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Keeping it real

|Written By Mark Cardwell
Keeping it real
Louis-Thomas Deschênes

Two years ago, young Quebec business lawyer Louis-Thomas Deschênes was at a crossroads in his legal career.

Let go by a major law firm and hunkered down at home with his government-lawyer wife, who was on maternity leave after giving birth to the second of the couple’s three children — all of them still under the age of five today — he tried to figure out how he could reconcile his professional aspirations with a personal desire to spend ample quality time with his young family. “It seemed impossible,” recalled the 30-year-old, “because the practice of law is so demanding.”

By happenstance, Deschênes heard about another Quebec lawyer who was offering legal services (or at least legal documents, like wills) via the Internet. That notion, together with a half-dozen years of experience in practice and the results of a market study he carried out himself within the local business community convinced the computer-savvy Deschênes to become a pioneer in an emerging field on Quebec’s legal landscape. His study found most small- and medium-sized business owners and self-employed professionals were reluctant to use the courts to pursue small claims because they considered the services provided by traditional law offices too expensive.

In August 2007, Deschênes launched a “virtual law office,” really a web site (www.ltdavocat.com) based in a small office in the mostly unfinished basement of his family’s home in the town of Boischatel, just east of Quebec City. “It’s really more like a computer lab than an office,” Deschênes says about the room, which features a desk, computer, bookcase, filing cabinet, fax/printer — and the house’s breaker panel. “But it’s got everything I need.”

Deschênes is the first to admit the term “virtual law office” is something of a misnomer. “People would never hire a lawyer who wasn’t real or who they could only communicate with over the Internet,” he says. “Law is all about human relations [and] feelings and attitudes are a big part of the relations between lawyers and their clients. I really do exist and I provide services that are provided by lawyers working in traditional law office settings.”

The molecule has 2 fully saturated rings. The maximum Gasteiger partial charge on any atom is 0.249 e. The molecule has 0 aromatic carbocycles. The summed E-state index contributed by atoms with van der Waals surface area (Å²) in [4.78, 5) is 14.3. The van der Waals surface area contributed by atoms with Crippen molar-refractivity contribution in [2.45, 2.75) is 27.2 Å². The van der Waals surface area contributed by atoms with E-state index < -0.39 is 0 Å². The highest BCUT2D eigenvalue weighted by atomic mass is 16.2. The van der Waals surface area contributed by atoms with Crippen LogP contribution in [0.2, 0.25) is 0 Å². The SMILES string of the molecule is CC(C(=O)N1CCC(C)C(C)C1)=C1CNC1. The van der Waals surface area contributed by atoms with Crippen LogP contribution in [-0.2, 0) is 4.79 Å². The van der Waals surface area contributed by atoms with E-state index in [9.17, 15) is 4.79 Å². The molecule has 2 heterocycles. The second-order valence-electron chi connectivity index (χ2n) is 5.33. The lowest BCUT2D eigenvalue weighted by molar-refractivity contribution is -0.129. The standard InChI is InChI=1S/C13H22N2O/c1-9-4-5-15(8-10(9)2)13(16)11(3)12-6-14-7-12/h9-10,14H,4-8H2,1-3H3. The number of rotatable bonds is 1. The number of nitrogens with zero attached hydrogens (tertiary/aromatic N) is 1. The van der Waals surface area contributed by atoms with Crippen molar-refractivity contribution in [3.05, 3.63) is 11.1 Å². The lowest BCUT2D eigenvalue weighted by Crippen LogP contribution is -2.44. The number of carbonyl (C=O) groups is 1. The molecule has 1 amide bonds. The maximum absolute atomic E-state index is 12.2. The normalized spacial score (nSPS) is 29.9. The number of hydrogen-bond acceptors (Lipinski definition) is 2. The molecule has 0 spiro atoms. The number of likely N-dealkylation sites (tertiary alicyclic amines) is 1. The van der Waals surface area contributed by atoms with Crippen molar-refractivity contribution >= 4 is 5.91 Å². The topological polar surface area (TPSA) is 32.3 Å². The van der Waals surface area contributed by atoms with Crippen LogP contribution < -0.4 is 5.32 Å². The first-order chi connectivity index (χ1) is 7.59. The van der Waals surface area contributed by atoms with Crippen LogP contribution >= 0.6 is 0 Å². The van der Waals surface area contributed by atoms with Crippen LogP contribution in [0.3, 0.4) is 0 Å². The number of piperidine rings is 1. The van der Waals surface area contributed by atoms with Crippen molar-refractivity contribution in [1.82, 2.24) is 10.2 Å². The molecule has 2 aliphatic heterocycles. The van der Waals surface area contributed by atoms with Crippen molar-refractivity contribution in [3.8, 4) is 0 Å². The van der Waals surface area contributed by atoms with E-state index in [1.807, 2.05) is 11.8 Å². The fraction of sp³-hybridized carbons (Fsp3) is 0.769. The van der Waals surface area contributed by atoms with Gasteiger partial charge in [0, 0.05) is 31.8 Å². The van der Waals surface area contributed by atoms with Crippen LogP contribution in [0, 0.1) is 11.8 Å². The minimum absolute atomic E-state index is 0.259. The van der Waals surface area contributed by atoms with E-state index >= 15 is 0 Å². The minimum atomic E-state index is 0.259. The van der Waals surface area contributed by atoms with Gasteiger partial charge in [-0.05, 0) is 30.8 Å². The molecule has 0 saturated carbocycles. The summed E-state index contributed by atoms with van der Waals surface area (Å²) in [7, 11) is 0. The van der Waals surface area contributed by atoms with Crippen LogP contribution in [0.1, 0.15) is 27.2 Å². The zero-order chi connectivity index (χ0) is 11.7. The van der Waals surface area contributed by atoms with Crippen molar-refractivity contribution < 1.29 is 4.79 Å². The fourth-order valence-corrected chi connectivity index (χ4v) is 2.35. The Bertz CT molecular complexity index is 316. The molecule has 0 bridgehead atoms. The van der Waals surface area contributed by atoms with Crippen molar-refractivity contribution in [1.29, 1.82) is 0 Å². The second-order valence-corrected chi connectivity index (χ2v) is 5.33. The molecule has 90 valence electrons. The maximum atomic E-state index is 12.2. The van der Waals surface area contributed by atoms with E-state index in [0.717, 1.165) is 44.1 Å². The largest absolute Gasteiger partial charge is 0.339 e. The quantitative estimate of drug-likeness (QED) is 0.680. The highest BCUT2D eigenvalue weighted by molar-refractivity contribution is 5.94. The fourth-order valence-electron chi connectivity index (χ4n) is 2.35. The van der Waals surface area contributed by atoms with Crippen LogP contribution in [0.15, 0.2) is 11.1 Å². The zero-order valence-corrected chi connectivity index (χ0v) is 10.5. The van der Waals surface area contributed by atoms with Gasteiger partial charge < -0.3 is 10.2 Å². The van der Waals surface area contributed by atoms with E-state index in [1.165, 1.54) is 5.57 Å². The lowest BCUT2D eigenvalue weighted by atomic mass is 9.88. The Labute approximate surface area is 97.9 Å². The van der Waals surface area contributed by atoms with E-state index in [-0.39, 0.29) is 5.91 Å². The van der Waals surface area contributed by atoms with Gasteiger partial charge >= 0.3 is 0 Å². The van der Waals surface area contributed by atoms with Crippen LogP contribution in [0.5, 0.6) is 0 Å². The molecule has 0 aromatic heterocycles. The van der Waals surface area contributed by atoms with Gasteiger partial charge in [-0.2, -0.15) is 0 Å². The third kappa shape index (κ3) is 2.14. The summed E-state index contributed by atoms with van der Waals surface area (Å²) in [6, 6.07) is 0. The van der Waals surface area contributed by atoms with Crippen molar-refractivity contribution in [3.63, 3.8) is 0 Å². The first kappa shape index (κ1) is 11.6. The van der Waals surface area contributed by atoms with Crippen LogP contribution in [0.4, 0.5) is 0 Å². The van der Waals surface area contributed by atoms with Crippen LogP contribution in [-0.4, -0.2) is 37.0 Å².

The big difference, which Deschênes says lies at the heart of the concept, is that his practice is geared to visiting clients in their homes, businesses, or offices. “They’re welcome to come to my office to discuss their affairs. But most of the time I go to see them.” The result, he adds, is lower overhead for him, and both lower fees and improved access to justice for his clients.

So far, Deschênes says it’s paying big dividends. Thanks to his web site, word of mouth, and an ad in the town newsletter for $225 a year, his practice, by the end of last year, had grown to 30 clients from the four clients in his previous practice. “When I started, my goal was to get one new client a month,” says Deschênes. He targets niche clientele identified in his survey — self-employed plumbers and welders to small retail store owners — for whom he does mostly litigation on small claims cases ($70,000 and less) and other commercial law matters, like contract writing. “But I’ve already gotten twice that many.”

Still, Deschênes says there are pitfalls to starting and running a virtual law office. In a recent feasibility study he did for the Quebec Bar, he noted lawyers need to be creative, determined, and have the entrepreneurial skill to identify and develop clients. Working alone also has challenges, including having to figure out procedures in sometimes unfamiliar fields of law, and having to do research, writing, and billing alone. “It’s not for everyone,” he says. “And I don’t recommend it for lawyers with less than four years’ experience.”